Across the bridge and through the woods, a mere two minute walk from the Main Stage, was the CO-Dome.  The dome became the weekend home of several Colorado natives who did everything they could to prove their worth. The flannel wearing co-producer of Pretty Lights’ debut album, Michal Menert, made waves in the tiny structure that only a 300 pounder doing a cannonball in the deep end could accomplish. His set included samples of Middle Eastern sounds and angelic, driving beats with spattered sounds of laser beams, but that was only the begining as the dome was soon to be home to one of the best sets of the weekend.

One of the dubstep originators and most anticipated acts of the weekend, MALA, was scheduled to come over from London to play this one show. Much to the dismay of just about everyone on sight, his flight was delayed and for a while it looked like we might miss out on seeing the legend. However, around 4am word quickly spread that MALA was on site and they had relocated his set to the intimate confines of the CO-Dome. The result was one of the most inspiring sets of the weekend as his music forced its way into the hearts and loins of the crowd until sunrise. The flawlessly crisp sound had a sensual feel to it; so much so that it was almost surprising the crowd didn’t strip off their clothes right there on the dance floor.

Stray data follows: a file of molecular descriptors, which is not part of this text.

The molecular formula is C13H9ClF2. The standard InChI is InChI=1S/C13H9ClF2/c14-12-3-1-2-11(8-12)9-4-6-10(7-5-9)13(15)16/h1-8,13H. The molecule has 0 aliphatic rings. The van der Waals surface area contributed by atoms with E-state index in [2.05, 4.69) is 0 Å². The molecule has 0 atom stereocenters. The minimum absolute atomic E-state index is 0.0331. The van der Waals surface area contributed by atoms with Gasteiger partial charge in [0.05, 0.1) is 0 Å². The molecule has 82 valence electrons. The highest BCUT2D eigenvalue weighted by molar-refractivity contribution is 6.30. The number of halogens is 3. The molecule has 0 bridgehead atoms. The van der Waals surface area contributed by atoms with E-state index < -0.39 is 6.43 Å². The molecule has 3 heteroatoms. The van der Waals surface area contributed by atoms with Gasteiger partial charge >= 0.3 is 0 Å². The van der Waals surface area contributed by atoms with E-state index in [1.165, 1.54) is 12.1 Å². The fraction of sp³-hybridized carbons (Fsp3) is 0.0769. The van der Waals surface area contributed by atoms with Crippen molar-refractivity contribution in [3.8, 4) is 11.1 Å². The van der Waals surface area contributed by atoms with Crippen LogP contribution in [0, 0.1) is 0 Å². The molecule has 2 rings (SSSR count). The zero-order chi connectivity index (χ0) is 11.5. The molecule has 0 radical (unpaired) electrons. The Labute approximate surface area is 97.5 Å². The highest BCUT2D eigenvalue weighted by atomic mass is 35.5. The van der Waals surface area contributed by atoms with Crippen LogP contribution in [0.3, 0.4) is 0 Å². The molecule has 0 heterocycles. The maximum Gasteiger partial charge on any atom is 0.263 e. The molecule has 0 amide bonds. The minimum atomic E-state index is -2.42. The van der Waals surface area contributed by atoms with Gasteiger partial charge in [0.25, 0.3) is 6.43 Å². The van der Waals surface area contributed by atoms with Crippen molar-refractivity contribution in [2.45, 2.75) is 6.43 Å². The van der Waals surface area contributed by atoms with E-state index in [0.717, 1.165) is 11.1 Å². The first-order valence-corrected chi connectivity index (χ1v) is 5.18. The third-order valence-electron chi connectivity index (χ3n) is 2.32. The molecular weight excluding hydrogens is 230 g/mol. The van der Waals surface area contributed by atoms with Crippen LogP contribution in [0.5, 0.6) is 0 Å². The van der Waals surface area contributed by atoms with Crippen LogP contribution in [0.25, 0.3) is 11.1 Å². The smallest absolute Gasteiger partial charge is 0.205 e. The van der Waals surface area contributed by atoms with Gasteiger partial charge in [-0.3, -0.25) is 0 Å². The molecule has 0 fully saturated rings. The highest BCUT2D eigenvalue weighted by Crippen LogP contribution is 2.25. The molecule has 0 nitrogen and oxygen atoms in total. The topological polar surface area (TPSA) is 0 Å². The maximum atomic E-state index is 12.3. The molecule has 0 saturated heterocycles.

On Saturday, Encanti raised the wild and ridiculous meter to extremes. During his set he threw Depends out to the crowd which predictably led to a couple of grown men wearing these diapers for the rest of the weekend. Later on, I asked him about his outrageous demeanor, “I was telling my friend that after my set the crowd will have to be identified by their molars, because I was going to melt their faces off. Then I surmised that my music might actually make them poo their pants a little, so I had my buddy pick up a bunch of Depends from the store,” Encanti told me.

While David Starfire was soft spoken and meek during Saturday’s press conference, just a few hours later he played a hard bumping set that set the stage for another musical highlight of the weekend, Tipper: Sound Experience. His music is designed specifically to be played through the Funktion-One sound system. The system is a quadraphonic array; so if you’re located in the middle of the surrounding speakers, it’s possible to experience some of the cleanest and freshest sounds ever to come out of speakers as the music swirls around you. Not only was the sound impeccable, but the light show pulsated with such vigor and serenity that no drugs were needed to keep the bright lights flashing beneath your eyelids long after the two hour set was over.